NEW YORK - Recycled pacemakers donated from U.S. funeral homes could offer a safe way to get the heart devices to poor people in the developing world, a small study suggests.
It's been estimated that between 1 million and 2 million people worldwide die each year because they have no access to a pacemaker — an implanted device that uses electrical pulses to the heart to maintain a normal heartbeat.
Pacemakers are used to treat certain long-term arrhythmias, disturbances in the heart's rate and rhythm. Arrhythmias can trigger symptoms like fatigue, breathlessness and fainting — or, if severe, prove fatal.
In India, where the used pacemakers ended up, the devices cost $2,200 to $6,600. That's more than many poor and middle-class Indians make in a year. And it doesn't even include doctor and hospital fees, or the cost of the wires connected to the pacemaker.
One potential, untapped source of pacemakers for the world's poor could be the significant number of Americans who die each year with a still-functioning implant.
A survey of Michigan and Illinois morticians, for example, found that 19 percent of the deceased had a pacemaker or other heart device. But the large majority of those devices are buried with the body. And if they are removed, they are usually thrown away as medical waste.
A small percentage, however, have been donated to developing nations as part of small-scale efforts by some charitable groups.
In the new study, U.S. researchers followed 53 heart patients in India who had received pacemakers donated from U.S. funeral homes.
They found that all of the patients survived the surgery and fared well immediately afterward. And there were no cases of infection or pacemaker malfunctions over an average follow-up of nearly two years.
A few patients did die over the study period, but none of the deaths was related to the pacemaker itself, the researchers report in the American Journal of Cardiology.
The new results bolster earlier data showing no increase in infections, malfunctioning or overall complications in hundreds of patients with reused pacemakers.
Recycled pacemakers "appear safe, provided you take precautions and follow the proper protocol," said lead researcher Dr. Bharat K. Kantharia, of the University of Texas Health Science Center in Houston.
The pacemakers in this study were collected over six years from U.S. funeral homes, with permission from the families of the deceased.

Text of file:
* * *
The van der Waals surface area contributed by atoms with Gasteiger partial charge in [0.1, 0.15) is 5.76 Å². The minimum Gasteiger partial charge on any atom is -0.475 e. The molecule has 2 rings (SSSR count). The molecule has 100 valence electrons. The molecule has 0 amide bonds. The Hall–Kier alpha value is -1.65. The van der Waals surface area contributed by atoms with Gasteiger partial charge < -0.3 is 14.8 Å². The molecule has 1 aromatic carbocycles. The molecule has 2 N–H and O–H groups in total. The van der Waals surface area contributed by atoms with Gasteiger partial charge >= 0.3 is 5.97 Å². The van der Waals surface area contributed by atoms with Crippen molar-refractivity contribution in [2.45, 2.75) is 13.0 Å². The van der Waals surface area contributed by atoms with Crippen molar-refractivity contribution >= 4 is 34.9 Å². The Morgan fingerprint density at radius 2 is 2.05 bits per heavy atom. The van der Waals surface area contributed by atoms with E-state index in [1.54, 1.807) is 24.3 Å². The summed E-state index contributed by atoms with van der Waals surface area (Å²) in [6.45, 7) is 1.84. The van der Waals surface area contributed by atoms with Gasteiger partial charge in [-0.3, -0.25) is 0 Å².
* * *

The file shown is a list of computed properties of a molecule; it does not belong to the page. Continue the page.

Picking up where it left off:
Of 122 pacemakers Kantharia's team collected, half had enough battery life left (more than 3 years) to be used again. They were partially sterilized, then sent to Holy Family Hospital in Mumbai, India. There, the devices underwent final sterilization and were implanted in 53 heart patients.
A quarter of the patients lived in remote areas, and could not be followed up after successfully having the pacemaker implanted -- a limitation of implanting the devices in poor people in the developing world, according to Kantharia.
"But the ones who were followed up were doing well," he said. Of those 40 patients, all but two reported "marked improvement" in their symptoms and quality of life, according to the researchers.
And while four died over the study period, their deaths were not linked to the pacemakers.
"All we are saying is, there are people who need a pacemaker and would not otherwise get one," Kantharia said. "And maybe this will help them live a normal life."
But there are still significant barriers to getting recycled pacemakers to the world's poor on any large scale.
One is that the safety needs further study. "This study is suggestive that it's safe," said Dr. Thomas Crawford, an assistant professor of cardiovascular medicine at the University of Michigan in Ann Arbor.
"But definitive data are not available yet," said Crawford, who was not involved in the study.
Crawford and his colleagues in Michigan are working on getting pacemakers to the developing world on a wider scale. In a study dubbed Project My Heart - Your Heart, the researchers have collected more than 4,000 pacemakers from funeral homes in the past three years.
The goal is to have a supply of pacemakers that have been inspected and sterilized under a "strict protocol," and can then be sent to medical centers in the developing world that have the expertise to do the implantation. Those patients can then be followed to better pin down the safety and effectiveness of reused pacemakers.
But first, there are legal questions. In the U.S., the Food and Drug Administration has approved pacemakers only for one-time use, meaning they cannot be recycled for U.S. patients. Pacemakers that are collected in the U.S. but sterilized overseas may not, however, fall under the FDA's jurisdiction.
The Michigan researchers are currently trying to get the FDA's OK to study their recycled pacemakers overseas as "investigational" devices.
"We want to try to prove that this is safe and efficacious," Crawford said.
Both Crawford and Kantharia said there are logistical issues as well, including getting pacemakers from the U.S. to those impoverished patients who need them.
And what happens when the battery dies is still an open question.
The Michigan researchers are working with a Detroit-based charity called World Medical Relief, which specializes in delivering used medical equipment to underdeveloped countries.